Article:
Michael Calore: Probably never. Close to never.
Lauren Goode: Well, in this case, I think you might actually agree with them because I’ve heard you talking about your Instagram experience lately and it seems like it’s not very good.
Michael Calore: Right. It makes me deeply uncomfortable to open Instagram these days.
Lauren Goode: Why is that?
Michael Calore: Well, I’d love to tell you all about it.
Lauren Goode: All right. Let’s talk about it.
[Gadget Lab intro theme music plays]
Lauren Goode: Hi, everyone. Welcome to Gadget Lab. I’m Lauren Goode. I’m a senior writer at WIRED.
Michael Calore: And I’m Michael Calore. I’m a senior editor at WIRED.
Lauren Goode: And we’re joined this week by WIRED senior writer Kate Knibbs, who’s calling in from Chicago. Hey, Kate. Welcome back to the show.
Kate Knibbs: Hey, thank you so much for having me.
Lauren Goode: It’s always great to have you on. OK. So today we’re getting “reel,” which is to say, we’re talking about Reels, the TikTokification of Instagram. If you’ve spent any time on Instagram lately, you’ve probably found yourself in an endless feed of videos instead of photos. And those videos are known as Reels. Sometimes they might even be Reels from people you don’t even follow.
So what is happening to Instagram? The short answer is it’s becoming a clone of TikTok. Instagram’s parent company, Meta, the company formerly known as Facebook wants to be all things social media, which means it sometimes blatantly copies other popular apps like TikTok or Snapchat. Kate, you’ve had some thoughts about Reels. You’re writing about it for WIRED.com this week. Why is this happening?
Kate Knibbs: Well, the short answer of why it’s happening is because Meta wants to survive and thrive and the company thinks the best way to do so is to rip off TikTok. They do have somewhat good reason for thinking this might be successful. If you remember, Instagram blatantly ripped off Snapchat when it created Stories and that feature ended up being a huge success. So I think that’s the same thought process that’s led us into this hellscape of Reels.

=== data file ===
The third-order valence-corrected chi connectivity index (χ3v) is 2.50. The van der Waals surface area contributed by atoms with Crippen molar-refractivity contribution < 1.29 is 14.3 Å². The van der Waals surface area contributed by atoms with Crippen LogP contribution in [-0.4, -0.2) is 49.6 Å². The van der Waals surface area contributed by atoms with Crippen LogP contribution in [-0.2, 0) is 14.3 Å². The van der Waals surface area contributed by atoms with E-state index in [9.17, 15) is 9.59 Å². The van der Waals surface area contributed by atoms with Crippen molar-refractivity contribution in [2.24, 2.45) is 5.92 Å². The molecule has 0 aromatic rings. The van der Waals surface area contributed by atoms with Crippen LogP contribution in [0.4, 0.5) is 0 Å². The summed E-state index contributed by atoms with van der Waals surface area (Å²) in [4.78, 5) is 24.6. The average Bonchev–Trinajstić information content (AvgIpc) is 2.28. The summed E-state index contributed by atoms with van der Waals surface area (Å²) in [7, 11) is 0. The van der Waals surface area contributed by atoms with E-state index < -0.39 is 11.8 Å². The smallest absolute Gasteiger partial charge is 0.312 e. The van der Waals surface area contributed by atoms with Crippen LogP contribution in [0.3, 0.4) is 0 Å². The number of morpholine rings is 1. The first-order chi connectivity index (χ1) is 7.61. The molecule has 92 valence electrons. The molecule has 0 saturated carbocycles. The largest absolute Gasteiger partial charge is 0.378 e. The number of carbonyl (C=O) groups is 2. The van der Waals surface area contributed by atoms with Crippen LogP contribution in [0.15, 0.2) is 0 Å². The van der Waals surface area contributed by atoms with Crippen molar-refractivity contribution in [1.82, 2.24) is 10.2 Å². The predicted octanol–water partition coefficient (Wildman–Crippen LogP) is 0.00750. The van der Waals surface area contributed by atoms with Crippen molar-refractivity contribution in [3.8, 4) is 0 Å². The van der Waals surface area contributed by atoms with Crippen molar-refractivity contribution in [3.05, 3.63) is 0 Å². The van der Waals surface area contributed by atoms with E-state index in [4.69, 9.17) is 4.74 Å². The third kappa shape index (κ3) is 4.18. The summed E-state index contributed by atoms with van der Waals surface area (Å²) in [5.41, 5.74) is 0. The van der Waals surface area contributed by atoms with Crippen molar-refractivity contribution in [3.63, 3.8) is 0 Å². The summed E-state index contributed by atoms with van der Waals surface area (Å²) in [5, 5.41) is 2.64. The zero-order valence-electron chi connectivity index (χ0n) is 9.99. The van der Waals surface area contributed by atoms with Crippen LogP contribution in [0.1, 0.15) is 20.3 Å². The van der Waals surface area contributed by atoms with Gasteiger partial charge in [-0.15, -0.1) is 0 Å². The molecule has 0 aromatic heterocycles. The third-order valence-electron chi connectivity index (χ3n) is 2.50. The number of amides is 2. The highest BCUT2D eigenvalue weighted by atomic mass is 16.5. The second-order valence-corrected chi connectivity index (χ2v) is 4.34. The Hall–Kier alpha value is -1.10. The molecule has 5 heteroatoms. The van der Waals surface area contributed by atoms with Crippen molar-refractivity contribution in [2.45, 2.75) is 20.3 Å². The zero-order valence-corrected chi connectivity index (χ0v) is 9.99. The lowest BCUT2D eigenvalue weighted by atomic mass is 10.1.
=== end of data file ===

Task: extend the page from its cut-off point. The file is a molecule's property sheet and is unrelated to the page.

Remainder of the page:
The big difference here, which is what I’m writing about and what we’re all annoyed about, is that Reels is bad. Instagram Stories was a superior version of Snapchat’s functionality, actually. Instagram stole from Snapchat, but they made it better, and that’s why people liked it. What’s happening with Reels, and I know that they’re doing something similar on Facebook, but I honestly try to use Facebook as little as possible so I’m not familiar with what they’re doing over there, but Reels is an attempt to rip off TikTok to basically port over TikTok’s functionality onto Instagram, to convince people not to close the Instagram app and to open the TikTok app, but rather to just stay on Instagram.
But that’s not what’s happening in reality. From my point of view, anyways, what’s happening is, I’m opening Instagram and being angry about seeing all these videos I don’t want to see, and then closing and going to TikTok and not even really lingering on Instagram for the reasons that I thought I wanted to open Instagram, which was to see photos of my friends and family.
Image and article originally from www.wired.com. Read the original article here.